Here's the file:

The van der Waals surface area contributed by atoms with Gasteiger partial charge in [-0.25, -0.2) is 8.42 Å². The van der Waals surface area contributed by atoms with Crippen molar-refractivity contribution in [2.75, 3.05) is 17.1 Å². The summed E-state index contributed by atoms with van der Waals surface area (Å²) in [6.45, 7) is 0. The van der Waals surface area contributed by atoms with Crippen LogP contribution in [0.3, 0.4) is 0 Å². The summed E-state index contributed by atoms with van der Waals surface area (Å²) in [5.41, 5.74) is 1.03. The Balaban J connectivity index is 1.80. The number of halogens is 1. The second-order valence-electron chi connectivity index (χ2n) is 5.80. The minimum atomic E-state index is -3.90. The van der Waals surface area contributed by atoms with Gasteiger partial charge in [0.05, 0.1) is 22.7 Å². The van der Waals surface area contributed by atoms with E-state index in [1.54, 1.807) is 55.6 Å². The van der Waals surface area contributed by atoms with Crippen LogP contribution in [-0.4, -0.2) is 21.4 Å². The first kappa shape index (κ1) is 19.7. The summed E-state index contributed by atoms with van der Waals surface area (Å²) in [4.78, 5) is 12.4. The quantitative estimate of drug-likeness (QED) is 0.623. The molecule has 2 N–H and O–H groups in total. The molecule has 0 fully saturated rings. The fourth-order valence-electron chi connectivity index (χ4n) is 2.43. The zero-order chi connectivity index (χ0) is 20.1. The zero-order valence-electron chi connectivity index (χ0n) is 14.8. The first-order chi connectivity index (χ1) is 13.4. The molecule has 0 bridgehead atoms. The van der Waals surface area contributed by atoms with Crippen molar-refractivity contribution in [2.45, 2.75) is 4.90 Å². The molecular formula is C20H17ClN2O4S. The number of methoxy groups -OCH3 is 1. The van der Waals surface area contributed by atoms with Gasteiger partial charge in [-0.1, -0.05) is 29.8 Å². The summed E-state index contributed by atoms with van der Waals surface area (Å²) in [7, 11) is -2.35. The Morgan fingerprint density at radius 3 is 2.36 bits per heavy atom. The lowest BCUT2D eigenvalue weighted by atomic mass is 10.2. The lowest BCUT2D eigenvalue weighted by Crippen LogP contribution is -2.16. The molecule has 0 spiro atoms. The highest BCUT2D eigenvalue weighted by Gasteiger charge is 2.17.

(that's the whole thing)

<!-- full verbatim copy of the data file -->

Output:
The van der Waals surface area contributed by atoms with Gasteiger partial charge in [-0.25, -0.2) is 8.42 Å². The van der Waals surface area contributed by atoms with Crippen molar-refractivity contribution in [2.75, 3.05) is 17.1 Å². The summed E-state index contributed by atoms with van der Waals surface area (Å²) in [6.45, 7) is 0. The van der Waals surface area contributed by atoms with Crippen LogP contribution in [0.3, 0.4) is 0 Å². The summed E-state index contributed by atoms with van der Waals surface area (Å²) in [5.41, 5.74) is 1.03. The Balaban J connectivity index is 1.80. The number of halogens is 1. The second-order valence-electron chi connectivity index (χ2n) is 5.80. The minimum atomic E-state index is -3.90. The van der Waals surface area contributed by atoms with Gasteiger partial charge in [0.05, 0.1) is 22.7 Å². The van der Waals surface area contributed by atoms with E-state index in [1.54, 1.807) is 55.6 Å². The van der Waals surface area contributed by atoms with Crippen LogP contribution in [-0.4, -0.2) is 21.4 Å². The first kappa shape index (κ1) is 19.7. The summed E-state index contributed by atoms with van der Waals surface area (Å²) in [4.78, 5) is 12.4. The quantitative estimate of drug-likeness (QED) is 0.623. The molecule has 2 N–H and O–H groups in total. The molecule has 0 fully saturated rings. The fourth-order valence-electron chi connectivity index (χ4n) is 2.43. The zero-order chi connectivity index (χ0) is 20.1. The zero-order valence-electron chi connectivity index (χ0n) is 14.8. The first-order chi connectivity index (χ1) is 13.4. The molecule has 0 bridgehead atoms. The van der Waals surface area contributed by atoms with Crippen molar-refractivity contribution in [2.45, 2.75) is 4.90 Å². The molecular formula is C20H17ClN2O4S. The number of methoxy groups -OCH3 is 1. The van der Waals surface area contributed by atoms with Gasteiger partial charge in [-0.1, -0.05) is 29.8 Å². The summed E-state index contributed by atoms with van der Waals surface area (Å²) in [7, 11) is -2.35. The Morgan fingerprint density at radius 3 is 2.36 bits per heavy atom. The lowest BCUT2D eigenvalue weighted by atomic mass is 10.2. The lowest BCUT2D eigenvalue weighted by Crippen LogP contribution is -2.16. The molecule has 0 spiro atoms. The highest BCUT2D eigenvalue weighted by Gasteiger charge is 2.17.